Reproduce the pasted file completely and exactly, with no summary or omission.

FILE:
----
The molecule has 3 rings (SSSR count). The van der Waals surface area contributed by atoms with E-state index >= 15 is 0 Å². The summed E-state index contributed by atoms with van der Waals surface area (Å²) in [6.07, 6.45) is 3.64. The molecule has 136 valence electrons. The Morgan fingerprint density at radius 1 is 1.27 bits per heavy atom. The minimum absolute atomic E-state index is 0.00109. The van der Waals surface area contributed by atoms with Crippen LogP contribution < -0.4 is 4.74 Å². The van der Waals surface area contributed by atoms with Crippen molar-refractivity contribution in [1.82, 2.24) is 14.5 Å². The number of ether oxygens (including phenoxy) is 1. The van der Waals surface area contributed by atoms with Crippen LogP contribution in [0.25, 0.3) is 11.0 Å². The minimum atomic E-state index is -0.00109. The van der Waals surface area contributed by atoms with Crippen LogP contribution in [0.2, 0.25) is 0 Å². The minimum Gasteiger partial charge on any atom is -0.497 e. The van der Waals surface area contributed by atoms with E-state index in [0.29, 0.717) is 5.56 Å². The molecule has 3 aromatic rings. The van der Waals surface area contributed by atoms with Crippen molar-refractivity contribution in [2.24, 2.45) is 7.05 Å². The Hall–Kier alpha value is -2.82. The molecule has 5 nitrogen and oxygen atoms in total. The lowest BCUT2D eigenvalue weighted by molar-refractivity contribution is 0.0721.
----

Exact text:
The molecule has 3 rings (SSSR count). The van der Waals surface area contributed by atoms with E-state index >= 15 is 0 Å². The summed E-state index contributed by atoms with van der Waals surface area (Å²) in [6.07, 6.45) is 3.64. The molecule has 136 valence electrons. The Morgan fingerprint density at radius 1 is 1.27 bits per heavy atom. The minimum absolute atomic E-state index is 0.00109. The van der Waals surface area contributed by atoms with Crippen LogP contribution < -0.4 is 4.74 Å². The van der Waals surface area contributed by atoms with Crippen molar-refractivity contribution in [1.82, 2.24) is 14.5 Å². The number of ether oxygens (including phenoxy) is 1. The van der Waals surface area contributed by atoms with Crippen LogP contribution in [0.25, 0.3) is 11.0 Å². The minimum atomic E-state index is -0.00109. The van der Waals surface area contributed by atoms with Crippen LogP contribution in [0.2, 0.25) is 0 Å². The minimum Gasteiger partial charge on any atom is -0.497 e. The van der Waals surface area contributed by atoms with E-state index in [0.29, 0.717) is 5.56 Å². The molecule has 3 aromatic rings. The van der Waals surface area contributed by atoms with Crippen molar-refractivity contribution in [2.24, 2.45) is 7.05 Å². The Hall–Kier alpha value is -2.82. The molecule has 5 nitrogen and oxygen atoms in total. The lowest BCUT2D eigenvalue weighted by molar-refractivity contribution is 0.0721.